This is the last straw. The straw that broke the camel's back.

If Disney, or any studio for that matter, makes another origin story about a supervillain and explains that they really aren't so bad, but society or an even more evil individual was responsible for their villainy and their just plain misunderstood, well I am going to skip them. I don't think "Hannibal Rising," or "Maleficent" or "Joker" and I am not such a fan of "Cruella." To put it in the simplest of terms, I find movies like this pointless, especially when "Cruella" and the other movies I listed take monstrous villains and explain them in the lamest of terms.

If you want more, I'll be happy to indulge. I think Emma Stone and Emma Thompson are having a ball in this movie, and that at least makes it watchable. If you think a hybrid of sorts involving "Joker" and "The Devil Wears Prada" sounds like fun to you, then you should see this. You may be the audience for it. It doesn't play as dark or daring as either of those films, because this is still Disney after all. But you may still have fun. The set design and the costume design is about as outstanding as it could get, and this movie could possibly get Oscar nods in both those categories next year. The supporting cast includes Mark Strong, Joel Fry and Paul Walter Hauser, all of whom do very well here. The movie has an awesome soundtrack, and the movie is great to just sit and listen to.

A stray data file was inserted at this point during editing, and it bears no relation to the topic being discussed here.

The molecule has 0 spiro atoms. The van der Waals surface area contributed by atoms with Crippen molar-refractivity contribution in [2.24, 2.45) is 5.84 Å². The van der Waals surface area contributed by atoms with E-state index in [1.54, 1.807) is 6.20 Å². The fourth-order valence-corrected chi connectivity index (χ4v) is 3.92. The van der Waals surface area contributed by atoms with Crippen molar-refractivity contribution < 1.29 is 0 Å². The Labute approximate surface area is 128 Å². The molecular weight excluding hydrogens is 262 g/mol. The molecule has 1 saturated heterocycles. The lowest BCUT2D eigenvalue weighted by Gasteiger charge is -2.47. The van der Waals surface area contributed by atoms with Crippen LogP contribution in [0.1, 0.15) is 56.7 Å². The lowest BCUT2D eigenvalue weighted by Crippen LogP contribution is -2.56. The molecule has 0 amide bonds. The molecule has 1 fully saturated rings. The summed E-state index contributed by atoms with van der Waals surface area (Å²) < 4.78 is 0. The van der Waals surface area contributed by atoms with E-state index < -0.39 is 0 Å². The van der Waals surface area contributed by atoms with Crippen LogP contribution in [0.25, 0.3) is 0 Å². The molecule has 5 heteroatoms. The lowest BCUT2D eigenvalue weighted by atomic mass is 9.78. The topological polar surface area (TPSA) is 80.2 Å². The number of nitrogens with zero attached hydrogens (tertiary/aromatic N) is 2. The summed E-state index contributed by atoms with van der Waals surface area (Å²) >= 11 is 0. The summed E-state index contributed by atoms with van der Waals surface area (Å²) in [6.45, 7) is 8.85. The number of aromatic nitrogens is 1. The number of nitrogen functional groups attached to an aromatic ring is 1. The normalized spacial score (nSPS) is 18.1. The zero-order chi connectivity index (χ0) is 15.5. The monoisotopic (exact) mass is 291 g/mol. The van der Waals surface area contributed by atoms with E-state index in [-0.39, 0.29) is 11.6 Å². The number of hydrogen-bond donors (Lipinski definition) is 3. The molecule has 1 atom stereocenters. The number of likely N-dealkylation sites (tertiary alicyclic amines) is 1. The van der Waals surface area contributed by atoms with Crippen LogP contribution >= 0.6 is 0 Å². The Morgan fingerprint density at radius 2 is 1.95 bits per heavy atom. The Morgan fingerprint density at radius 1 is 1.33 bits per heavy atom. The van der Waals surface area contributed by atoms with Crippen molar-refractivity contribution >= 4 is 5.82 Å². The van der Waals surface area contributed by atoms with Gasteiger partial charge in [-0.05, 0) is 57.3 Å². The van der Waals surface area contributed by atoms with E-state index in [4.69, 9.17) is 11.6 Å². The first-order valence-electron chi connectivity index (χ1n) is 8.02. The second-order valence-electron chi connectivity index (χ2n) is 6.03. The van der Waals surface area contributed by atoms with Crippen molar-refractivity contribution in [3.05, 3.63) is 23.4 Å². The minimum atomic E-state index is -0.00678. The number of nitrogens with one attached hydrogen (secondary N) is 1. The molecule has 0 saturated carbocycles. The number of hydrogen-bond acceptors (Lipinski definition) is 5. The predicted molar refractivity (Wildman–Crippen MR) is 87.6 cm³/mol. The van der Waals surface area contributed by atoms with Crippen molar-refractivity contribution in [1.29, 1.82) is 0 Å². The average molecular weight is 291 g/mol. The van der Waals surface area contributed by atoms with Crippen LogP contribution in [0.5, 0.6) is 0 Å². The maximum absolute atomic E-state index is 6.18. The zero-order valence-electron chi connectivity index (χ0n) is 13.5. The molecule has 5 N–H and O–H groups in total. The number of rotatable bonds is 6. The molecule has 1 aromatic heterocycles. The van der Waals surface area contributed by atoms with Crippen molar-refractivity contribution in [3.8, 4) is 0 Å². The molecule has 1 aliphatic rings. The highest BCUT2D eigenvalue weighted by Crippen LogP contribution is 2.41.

I just wish this was all in service of a movie that wasn't pointless.

So here's the thing, Emma Stone's Cruella is actually Estella and she was raised by a single mother. Her mother knew from a young age how cunning her daughter was, but she loved her. One night, she goes to the house of a lady for help. Instead, the lady kills her mother and Estella is orphaned. She rises on the streets meeting two kind-hearted con men named Horace and Jasper (ho, ho!) and eventually gets into fashion. The lady that killed her mother is known as The Baroness (Thompson), who is a high profile fashion designer, and Estella who has been going by Cruella as a nickname as a girl, gets her revenge!

If you really want to call it that. In the original 1961 animated movies, and the live-action Glenn Close movies, Cruella DeVil was a dog napper. She killed dogs in order to make coats out of them. That's an awful, slimy person to say the very least. Here, she has dog side kicks, she apologizes for all of her bad behavior. Horace and Jasper agree to do Cruella's bidding because she is going after bad people. She's still very pro-dog by the end of the film. How does she get the nick name DeVil? Why are you wasting The Rolling Stone's best song on a character who doesn't transform into a villain by the end?

There is literally a mid-credit scene where Roger is writing the famous Cruella DeVil song from the animated classic. But in the context of this film, it makes no sense. Cruella commits some crimes here, but none of them really affect Roger. She apologizes for how she treats people and the movie makes us believe that even her shady at best actions are justified. Why have the song written in the first place? How can you expect me to believe this Cruella turns into a psychopathic dog-napper?